"Roseanne" follows a slew of TV revivals which became a trend in the past years. "The X-Files" , "Will & Grace", "Twin Peaks", "Prison Break", "Full House", "Heroes", "Gilmore Girls", "That's So Raven" and "Wet Hot American Summer" are among them. 


A 101-year-old woman has taken out gold in the 100 metres sprint at the World Masters Games in Auckland.

Man Kaur from India proved age is no barrier as she crossed the line in one minute and 14 seconds - a mere 64 seconds off Usain Bolt's 100m world record set in 2009.

And there is no end in sight for the 101-year-old who plans to compete in the event next year.

'I enjoyed it and am very, very happy,' she told reporters after the race on Monday.  

'I'm going to run again, I'm not going to give up. I will participate, there's no full stop.'

Although Kaur was the only participant in the 100-years-and-over category, the Masters Games has attracted 25,000 competitors.

Kaur only took up athletics eight years ago, at the tender age of 93.

She had no prior sporting experience before her son suggested she join him in competing on the international masters games circuit.

After a medical check-up she was given the all-clear and since then mother and son have taken part in dozens of masters athletics meets around the globe.  

Her son told said Kaur was on a strict diet that included wheat grass juice and a daily glass of kefir (fermented milk) in preparation for the games. 

World Masters Games 2017 chief executive Jennah Wootten said the Auckland organisers were delighted to host such an inspiration.

'Man Kaur truly personifies the 'sport for all' philosophy which World Masters Games is all about and we are thrilled to have her here,' she said.

'I have no doubt that she and many of the other 24,905 athletes competing in these games are inspiring others to lead more active lifestyles and take up a sport.'


Serena set off frenzied excitement and speculation when she suddenly announced on Snapchat that she's 20 weeks pregnant, last week.

And she revealed on Tuesday that she shared her happy news by mistake. 

The star was speaking to Gayle King at a Ted Talks in Vancouver when she revealed that she had intended the photo in a yellow one-piece swimsuit - with the caption '20 weeks' - to be a private photo - but she accidentally posted it to the world.

The tennis number one said: 'I was on vacation, taking time for myself, and I have this thing where I've been checking my status and taking a picture every week.

'I've been just saving it, but you know how social media is — you press the wrong button and…

'My phone doesn't ring that much, and thirty minutes later, I'd missed four calls. So I picked it up and realized, 'Oh no.''

Williams said she had intended to disclose the information publicly 5 or 6 days later.

Serena now appears to have embraced sharing the news on social media, but was certainly trying to put fans off the scent only a week ago. 

She posted a picture of Kelly Rowland's new book for new mums, and captioned: ' So proud of you @kellyrowland. Ok so this book Kelly wrote is a guide for new moms. 

'One of these days I hope to apply this (but for now I'll stick to my dog Chip). The introduction is hilarious and had me hooked from the first word! Congrats my friend! #whoababy,' despite being 19 or 20 weeks down the line.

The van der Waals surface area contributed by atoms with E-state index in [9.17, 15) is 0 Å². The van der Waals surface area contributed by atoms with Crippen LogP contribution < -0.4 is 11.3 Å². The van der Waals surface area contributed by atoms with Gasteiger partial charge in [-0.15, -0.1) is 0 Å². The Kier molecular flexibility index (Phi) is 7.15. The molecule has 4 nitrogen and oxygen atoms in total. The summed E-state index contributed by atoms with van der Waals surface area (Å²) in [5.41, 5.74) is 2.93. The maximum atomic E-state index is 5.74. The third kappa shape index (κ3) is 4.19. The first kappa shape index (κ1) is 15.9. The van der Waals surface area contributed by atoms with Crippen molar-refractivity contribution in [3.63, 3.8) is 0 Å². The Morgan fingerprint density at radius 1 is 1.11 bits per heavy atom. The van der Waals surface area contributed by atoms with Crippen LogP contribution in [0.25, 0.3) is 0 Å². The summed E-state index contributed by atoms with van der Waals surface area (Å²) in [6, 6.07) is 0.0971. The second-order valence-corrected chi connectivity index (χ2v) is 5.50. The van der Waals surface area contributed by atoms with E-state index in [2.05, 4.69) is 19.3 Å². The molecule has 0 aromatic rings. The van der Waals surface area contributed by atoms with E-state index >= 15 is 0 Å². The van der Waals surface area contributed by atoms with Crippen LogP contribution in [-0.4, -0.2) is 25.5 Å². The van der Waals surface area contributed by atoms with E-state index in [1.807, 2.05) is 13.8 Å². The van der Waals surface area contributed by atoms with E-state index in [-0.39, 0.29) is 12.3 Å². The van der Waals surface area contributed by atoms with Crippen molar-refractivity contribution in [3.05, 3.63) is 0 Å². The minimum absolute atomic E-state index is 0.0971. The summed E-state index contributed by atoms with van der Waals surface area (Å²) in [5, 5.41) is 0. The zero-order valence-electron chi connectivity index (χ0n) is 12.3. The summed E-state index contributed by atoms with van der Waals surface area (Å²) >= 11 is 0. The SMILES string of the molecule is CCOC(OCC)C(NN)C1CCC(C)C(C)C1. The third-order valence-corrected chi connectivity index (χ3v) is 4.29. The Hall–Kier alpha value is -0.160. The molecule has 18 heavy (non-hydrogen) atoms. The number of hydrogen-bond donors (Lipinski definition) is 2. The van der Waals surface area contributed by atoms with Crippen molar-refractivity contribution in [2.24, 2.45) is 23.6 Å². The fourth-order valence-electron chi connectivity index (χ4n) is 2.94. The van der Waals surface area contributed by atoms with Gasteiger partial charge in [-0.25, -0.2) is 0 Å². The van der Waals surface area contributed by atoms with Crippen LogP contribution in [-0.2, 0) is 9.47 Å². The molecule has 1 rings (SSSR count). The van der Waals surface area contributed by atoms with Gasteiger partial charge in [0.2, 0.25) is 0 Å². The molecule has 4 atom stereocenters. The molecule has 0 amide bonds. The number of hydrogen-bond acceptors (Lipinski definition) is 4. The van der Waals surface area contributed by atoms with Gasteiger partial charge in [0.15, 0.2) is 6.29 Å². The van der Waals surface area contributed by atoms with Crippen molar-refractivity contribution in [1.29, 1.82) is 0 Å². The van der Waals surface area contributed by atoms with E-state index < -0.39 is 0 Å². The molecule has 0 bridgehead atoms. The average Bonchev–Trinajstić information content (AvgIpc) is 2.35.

Serena returned to the top of the WTA world rankings on Monday and immediately shared the news with her unborn baby.

The American, who is skipping the rest of the year after announcing last week that she was pregnant, took to social media to offer her first public thoughts on impending motherhood.

'My Dearest Baby, You gave me the strength I didn't know I had. You taught me the true meaning of serenity and peace,' the 35-year-old who owns 23 grand slam titles, said on Instagram. 

'I can't wait to meet you. I can't wait for you to join the players box next year,' she continues.

'But most importantly, I am so happy to share being number one in the world with you... once again today. From the world's oldest number one to the world's youngest number one. - Your Mommy.' 

The champ is currently on a romantic holiday with her fiance, Reddit co-founder Alexis Ohanian, in Mexico.

She also SnapChatted a picture of herself Googling her name - and the rankings appearing. 

'I wonder if this is a first?' she wrote. 


Former world number one Maria Sharapova will find out on 16 May if she has been given a wildcard for the French Open.

The 30-year-old Russian's 15-month ban for using meldonium ends on Wednesday when she plays in the first round of the Stuttgart Open as a wildcard entry.

French federation president Bernard Giudicelli said he would call Sharapova before the decision is made public on Facebook at 18:00 BST.

Sharapova is a two-time winner at Roland Garros, which starts on 28 May.

Giudicelli, who said he will discuss Sharapova's wildcard with French Open tournament director Guy Forget on 15 May, added: "The tournament is bigger than the players."

The five-time Grand Slam champion practised on Wednesday morning for the first time since her ban, before her match against Italy's Roberta Vinci.

Vinci has questioned the decision to give the Russian wildcards, but it has been defended by WTA chief Steve Simon, who said it is in keeping with how former dopers are treated in other sports.

In addition to Stuttgart, Sharapova has been granted wildcards by the organisers of the events in Madrid and Rome.

She does not have a world ranking after her points expired during her suspension and would need to reach the final in Stuttgart to be eligible for French Open qualifying.

The Daily Telegraph reports that Sharapova is likely to be given a wildcard into qualifying at Roland Garros rather than the tournament's main draw.

Meanwhile, the prize money for the French Open has been increased by 12% to 36 millions euros (£30.5m).

The winners will win 2.1 million euros each, a 100,000-euro increase from 2016, with first-round losers earning 35,000 euros.